One should not construe the above to mean that Mrs. Eddy was an invalid. How could a woman be an invalid in any sense of the word, and sit at her desk every day, turning out the work that would exhaust five strong, healthy persons? Mrs. Eddy possessed a sense of endurance and a capacity for labor that was astounding. The impression I am attempting to convey is that, when the daily inflow of spiritual Life diminished even a bit, Mrs. Eddy was in danger, because she had so little apart from that to lean on. Hence, it is no wonder that she definitely affirmed, that any attempt to introduce into her experience that which proceeded from mortal belief, or animal magnetism, was attempted mental murder.
An interesting commentary connected with this subject of mental murder is that Mrs. Eddy permitted no telephone at Pleasant View. All calls had to be made over public phones located in the heart of the city. When a spiritual leader reaches the point, where he or she recognizes that the outpouring of spiritual thought is of the utmost importance to the world, higher than any demand the world might claim to have, then anything that might interrupt that continuity of spiritual thought, is something to be avoided, if possible. Mrs. Eddy knew that a telephone could easily become the medium through which a connection might be established with many, whose thought would be barred from the home through all other channels.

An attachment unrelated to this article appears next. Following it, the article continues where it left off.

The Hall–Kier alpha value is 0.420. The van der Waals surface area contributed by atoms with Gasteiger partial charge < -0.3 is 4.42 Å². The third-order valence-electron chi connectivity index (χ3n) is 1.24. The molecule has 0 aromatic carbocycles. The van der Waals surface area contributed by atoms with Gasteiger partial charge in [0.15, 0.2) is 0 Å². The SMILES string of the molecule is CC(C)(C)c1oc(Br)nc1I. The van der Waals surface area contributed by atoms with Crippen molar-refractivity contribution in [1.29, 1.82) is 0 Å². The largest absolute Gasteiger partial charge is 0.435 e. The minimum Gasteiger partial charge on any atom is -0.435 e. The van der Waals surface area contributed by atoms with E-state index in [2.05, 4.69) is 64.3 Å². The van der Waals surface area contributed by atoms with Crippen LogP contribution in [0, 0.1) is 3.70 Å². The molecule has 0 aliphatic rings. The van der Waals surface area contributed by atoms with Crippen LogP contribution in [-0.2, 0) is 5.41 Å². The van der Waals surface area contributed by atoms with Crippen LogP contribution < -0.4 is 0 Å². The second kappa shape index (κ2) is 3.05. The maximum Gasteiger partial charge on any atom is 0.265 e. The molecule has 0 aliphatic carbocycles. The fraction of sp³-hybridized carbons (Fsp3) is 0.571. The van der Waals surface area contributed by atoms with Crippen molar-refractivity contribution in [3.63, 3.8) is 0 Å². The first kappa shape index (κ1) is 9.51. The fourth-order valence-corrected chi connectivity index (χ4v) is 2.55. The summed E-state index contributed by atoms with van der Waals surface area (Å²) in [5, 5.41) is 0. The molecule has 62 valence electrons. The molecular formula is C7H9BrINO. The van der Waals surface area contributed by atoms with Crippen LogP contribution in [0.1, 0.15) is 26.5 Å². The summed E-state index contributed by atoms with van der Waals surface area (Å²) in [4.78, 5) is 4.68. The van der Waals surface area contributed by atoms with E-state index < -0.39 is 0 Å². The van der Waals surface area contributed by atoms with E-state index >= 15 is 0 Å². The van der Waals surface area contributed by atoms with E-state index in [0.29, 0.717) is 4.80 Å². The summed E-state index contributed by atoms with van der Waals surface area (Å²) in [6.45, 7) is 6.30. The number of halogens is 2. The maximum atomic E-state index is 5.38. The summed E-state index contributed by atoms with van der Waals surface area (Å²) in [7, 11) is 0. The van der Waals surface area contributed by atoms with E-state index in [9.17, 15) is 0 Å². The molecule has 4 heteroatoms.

I can recall one hot August night going down into the city to telephone a newspaper article to Alfred Farlow, in order that it might appear in the Boston Globe the next day. The article was written by Mrs. Eddy, in answer to a request for her to issue some pronouncement on the establishment of peace in the war between Russia and Japan. However, no-one complained at the extra work necessitated by the lack of a telephone, for we appreciated how much it meant to Mrs. Eddy’s peace of mind.
The matter has been raised by students of Mrs. Eddy’s life, why those in the home should have questioned, as they sometimes did, her moves when she was guided by God. My answer is, that if they could have been present in the home, they would have perceived that her being led by God was far from what one might imagine. She was guided by God to move in ways which often appeared to have no bearing on an important question, a circumstance that would arouse doubt in the minds of the students. But later, the wisdom of what she had done would be made manifest. Therefore, the deduction is that she was led by God indirectly. Paul writes, “Who hath known the mind of the Lord?” Who can perceive the divine plan while being guided to fulfill it? The test of man’s faith is to be directed on a path, the objective of which seems either unreasonable or non-existent to the human mind and yet, to continue on it, because the conviction is present that it is the divine leading. Then the discovery comes that it was wise beyond the possibility of any human planning. To be willing to move without knowing the divine reason, is the great test. It is one that exalts Mrs. Eddy’s experience above that of anyone since Jesus.